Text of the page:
These are one of my travel necessities anywhere I go. In the city, you’ll want earplugs to block out traffic noise, sirens and other people moving in their own rooms all around you. Out in the wild, some people find the stillness and silence even harder to get used to than the ever present noise.

So bring a pair of earplugs and take that variable out of the equation. Since you’ll probably still be sleeping near other people and the birds will be singing bright and early, the night won’t be silent for long.


A basic daypack:
If you’re glamping, I’m guessing you’re going to be enjoying your accommodations and relaxing outside, so unless you have serious hiking or climbing on the agenda, there’s no need to go all high tech and outdoorsy when a simple daypack should work just fine.

Throw in your water bottle, snacks and a map and hit the trails. Pack a book or a travel journal or a couple of beers and you’re set for relaxing outdoors.

Shower shoes:
Ah, college memories! Just like in the dorms or in a youth hostel, you’ll be sharing shower facilities, so pack a lightweight pair of flip flops to take you from your bunk to the bathhouse and even into the shower.

They’re affordable and weigh next to nothing, so they’re easy to pack. It’s also nice to have a spare pair of shoes around so you don’t have to lace up your sneakers or hiking boots if you want to pop out to the fire pit or the bathroom.

Two towels:
Yes, this makes me sound like a diva, but hear me out. Glamping is fancy, but it’s still camping. You’re going to get muddy and dusty and dirty. You might go swimming in the lake or wading in the river. And because you’re staying in a physical structure, not in the grass or on a patch of bare ground, you’re going to need to wipe things up when you spill.

So bring one big, thick towel (a beach towel works well) for the bathhouse and one grubby towel for everything else. Packing just one towel seems like a good idea until you go to shower and realize your towel is covered in dirt and leaves and smells like beer.


A sleep mask:
You’ll be staying in something sturdier or more upscale than a typical tent, but the day will still dawn bright and clear and that sun will still come streaming through the thin curtains a few minutes (or maybe hours) before you want to see it. If rest and relaxation are on your agenda, pack a sleep mask.

The folks at Brave Era sent this one over and it’s pretty fabulous. It’s made of the same super soft silk as their sleep sacks. I’m completely aware that I sound like an absolute princess for telling you to bring a silk sleep mask into the wilderness, but hey, this post is about little luxuries, not necessities. You certainly don’t need it, but it’s awfully nice.

A hanging travel roll:
You’ll be showering in a communal bathhouse, so you’ll want to store your toiletries in something that you can hang over the door to your shower stall or from the shower head. Trust me, that tiny little shelf provided always gets wet and it’s not actually wide enough to hold much, so even a tiny toiletries bag just tumbles to the floor. Every. Single. Time.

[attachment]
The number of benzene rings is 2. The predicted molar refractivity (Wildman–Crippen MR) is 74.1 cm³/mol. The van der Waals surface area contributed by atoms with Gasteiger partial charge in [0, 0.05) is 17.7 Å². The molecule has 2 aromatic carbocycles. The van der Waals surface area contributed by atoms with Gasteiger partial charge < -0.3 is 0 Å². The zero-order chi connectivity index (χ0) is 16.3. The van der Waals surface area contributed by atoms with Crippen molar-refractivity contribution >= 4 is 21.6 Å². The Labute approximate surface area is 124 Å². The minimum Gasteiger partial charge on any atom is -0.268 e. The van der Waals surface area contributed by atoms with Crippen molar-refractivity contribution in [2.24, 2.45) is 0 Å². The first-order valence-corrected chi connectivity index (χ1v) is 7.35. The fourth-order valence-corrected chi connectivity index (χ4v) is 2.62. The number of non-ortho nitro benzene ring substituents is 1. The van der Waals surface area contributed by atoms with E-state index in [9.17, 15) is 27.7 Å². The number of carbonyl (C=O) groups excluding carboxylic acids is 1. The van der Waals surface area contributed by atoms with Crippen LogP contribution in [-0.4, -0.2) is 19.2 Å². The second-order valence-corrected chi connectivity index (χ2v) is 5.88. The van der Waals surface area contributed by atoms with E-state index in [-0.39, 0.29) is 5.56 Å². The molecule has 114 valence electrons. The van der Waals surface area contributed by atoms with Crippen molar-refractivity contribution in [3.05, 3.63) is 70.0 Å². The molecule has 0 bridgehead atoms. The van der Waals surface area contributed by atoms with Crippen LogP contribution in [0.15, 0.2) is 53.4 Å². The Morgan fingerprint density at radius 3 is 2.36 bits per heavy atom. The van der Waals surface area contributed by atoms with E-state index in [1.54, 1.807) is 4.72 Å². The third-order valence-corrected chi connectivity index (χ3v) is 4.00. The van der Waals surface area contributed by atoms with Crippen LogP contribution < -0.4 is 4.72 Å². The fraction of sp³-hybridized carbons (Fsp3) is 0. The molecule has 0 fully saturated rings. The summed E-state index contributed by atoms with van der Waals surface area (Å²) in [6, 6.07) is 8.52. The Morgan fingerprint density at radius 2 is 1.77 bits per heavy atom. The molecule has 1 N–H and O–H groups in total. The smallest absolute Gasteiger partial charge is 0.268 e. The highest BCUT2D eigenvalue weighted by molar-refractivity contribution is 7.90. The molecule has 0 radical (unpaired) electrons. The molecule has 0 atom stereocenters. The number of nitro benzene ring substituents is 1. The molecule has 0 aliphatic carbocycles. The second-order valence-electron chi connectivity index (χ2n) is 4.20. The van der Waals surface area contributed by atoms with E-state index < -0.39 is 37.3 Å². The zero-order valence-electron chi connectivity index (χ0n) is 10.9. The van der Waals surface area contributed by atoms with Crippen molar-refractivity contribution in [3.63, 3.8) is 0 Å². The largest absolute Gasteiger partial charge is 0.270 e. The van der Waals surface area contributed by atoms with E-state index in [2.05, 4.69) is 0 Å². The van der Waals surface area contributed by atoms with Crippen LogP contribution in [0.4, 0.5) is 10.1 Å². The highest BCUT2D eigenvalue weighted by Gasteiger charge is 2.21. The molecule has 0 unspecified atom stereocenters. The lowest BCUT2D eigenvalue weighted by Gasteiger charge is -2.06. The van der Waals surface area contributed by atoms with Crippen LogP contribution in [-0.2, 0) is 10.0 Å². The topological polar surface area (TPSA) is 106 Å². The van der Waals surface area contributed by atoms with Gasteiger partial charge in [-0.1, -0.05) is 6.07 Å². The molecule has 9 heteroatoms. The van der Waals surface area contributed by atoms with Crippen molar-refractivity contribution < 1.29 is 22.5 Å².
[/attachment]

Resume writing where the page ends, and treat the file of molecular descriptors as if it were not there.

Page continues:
A hanging travel roll is my favorite solution. And it rolls right up and doesn’t take up a lot of room in your suitcase.

Reusable water bottles:
It’s vital to drink a lot of water outdoors, because dehydration can sneak up on you. And you’ll want to minimize your waste when you’re glamping, so bring a sturdy, reusable water bottle with you and fill it up often.

I’ve talked about my collapsable water bottle here before (and just so you know, I’m an ambassador for the company), but I still remain obsessed with it. A bottle that can be compressed when it’s not in use is a real space saver.

A fitness tracker:
I was initially very skeptical about fitness trackers, since it seemed like the features I was most interested in (tracking my steps, heart rate zone and distance walked, hiked or biked) could all be done using apps on my phone. But my husband is obsessed with his, so when the folks from Verizon sent over a Fitbit Versa to try for a few weeks, I was curious.

It was useful in my everyday life, but vital for camping (and glamping!). It holds a charge for days (the packaging says four, which was about right in my experience) and it was very user-friendly, even for a gadget skeptic like me. It’s waterproof, so I could hike, walk and bike in the rain. I even used it to swim laps in four different states, which turned out to be one of my favorite features.

The most useful feature for glamping was one I hadn’t even thought of — the alarm. During a trip to Cross Ranch State Park, the electrical outlets in our cabin weren’t located in the bedroom, so we didn’t trust that we’d hear the alarms on our phones to get up for our kayak trip in time. So I just set the alarm on my wrist, which worked just fine.

What about you?
Do you prefer glamping or camping? Why?
What are your favorite items to pack for a glamping trip?
Where are your favorite glamping spots?
What books about nature do you recommend?

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2 Replies to “Happy Glamping: Little Luxuries To Take Your Trip To The Next Level”

    1. The little comforts do really help! And I’d really recommend learning more about (and practicing) forest bathing. I’ve been researching it for a class I’m teaching and the scientific data present a compelling case! Only five hours of activity in nature a month make a big difference.